John Christensen ■ The Offshore Wrapper: a week in tax justice
Ireland is not a tax haven
Michael O’Leary is the opinionated, controversial chief executive of Dublin-based low cost airline, Ryanair.
In typical forthright style, O’Leary believes Ireland “has been unfairly singled out” as a tax haven for corporations.
“Most companies,” he tells CNBC, “are paying high single-digit (effective) rates of tax.”
“We’re not some tax free country,” O’Leary continued. “We’re not the Cayman Islands. We’re not some kind of off-shore, zero tax place.”
As top U.S. tax expert Marty Sullivan put it recently: if Ireland is not a tax haven, then what is it? A bagel?
Zambia to bin the Dutch sandwich?
Zambia is going to renegotiate its tax treaty with the Netherlands and Ireland it is being reported. A new treaty will include anti – abuse provisions. The current treaties were signed in the 1970s before many of the tax avoidance techniques used today were developed.
The move from the Zambian government is a huge win for the Tax Justice Network-Africa and their partners who have been campaigning for developing countries to look again at their tax treaties with developed countries.
Across the world, the Mongolian government has moved in a similar direction against the abuse of its tax treaty with the Netherlands. Other developing countries will hopefully be wanting to join this bandwagon.
Nothing to see here
As we were sending out last week’s Wrapper, news was breaking of the settlement the US government had made with Credit Suisse.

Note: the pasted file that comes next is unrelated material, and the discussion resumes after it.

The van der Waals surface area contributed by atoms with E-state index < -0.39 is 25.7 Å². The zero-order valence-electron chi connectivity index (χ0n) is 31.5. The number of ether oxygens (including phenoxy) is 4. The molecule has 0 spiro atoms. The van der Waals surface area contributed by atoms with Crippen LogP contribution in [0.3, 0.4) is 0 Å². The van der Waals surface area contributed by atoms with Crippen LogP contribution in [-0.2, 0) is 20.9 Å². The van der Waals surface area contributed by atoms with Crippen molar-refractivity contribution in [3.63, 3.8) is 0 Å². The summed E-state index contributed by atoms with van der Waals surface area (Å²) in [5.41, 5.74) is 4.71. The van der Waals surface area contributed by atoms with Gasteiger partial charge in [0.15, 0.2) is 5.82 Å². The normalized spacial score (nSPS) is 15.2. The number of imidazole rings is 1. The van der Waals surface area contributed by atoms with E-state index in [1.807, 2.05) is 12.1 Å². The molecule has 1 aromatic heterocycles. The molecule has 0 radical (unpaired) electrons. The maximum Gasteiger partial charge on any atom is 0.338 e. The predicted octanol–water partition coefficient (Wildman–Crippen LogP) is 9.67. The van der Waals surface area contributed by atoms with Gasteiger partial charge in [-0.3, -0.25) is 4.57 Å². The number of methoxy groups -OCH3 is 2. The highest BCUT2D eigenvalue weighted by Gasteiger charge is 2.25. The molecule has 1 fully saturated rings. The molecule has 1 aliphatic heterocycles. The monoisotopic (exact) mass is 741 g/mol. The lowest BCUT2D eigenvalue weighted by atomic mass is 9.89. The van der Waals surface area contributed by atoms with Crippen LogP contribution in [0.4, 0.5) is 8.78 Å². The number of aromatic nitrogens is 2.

To recap, the bank admitted:
For decades prior to and through in or about 2009, . . . Credit Suisse did unlawfully, voluntary, intentionally, and knowingly conspire, combine, confederate, and agree together with others . . . to willfully aid, assist in, procure, counsel, and advise the preparation and presentation of false income tax returns and other documents to the Internal Revenue Service.
Under US law the crime described above is a felony, punishable with a three year jail sentence and a fine of $500,000.
Given that the Credit Suisse involved up to 22,000 secret accounts we might have expected that the bank and its employees would be in for some severe treatment.
Further to this, any bank which is convicted of a criminal offence of this nature must hand back its banking licence.
However, Credit Suisse’s settlement with the US authorities has…wait for it… more holes than you would expect to find in the average lump of Swiss cheese.
No one will go to jail. The bank will not have to disclose any of the names of the people it assisted in evading taxes. Credit Suisse will keep its banking licence because the Securities and Exchange commission approved an exemption to the rules which would compel it to give it up.
The bank will have to pay a fine of $2.6bn but that fine it seems may be paid by the Swiss people. This is because the fine could be tax deductible. Meanwhile Credit Suisse victims in other countries will be no better off as a result of weak American action.
The CEO of the company is neither facing the sacked nor has volunteered to resign.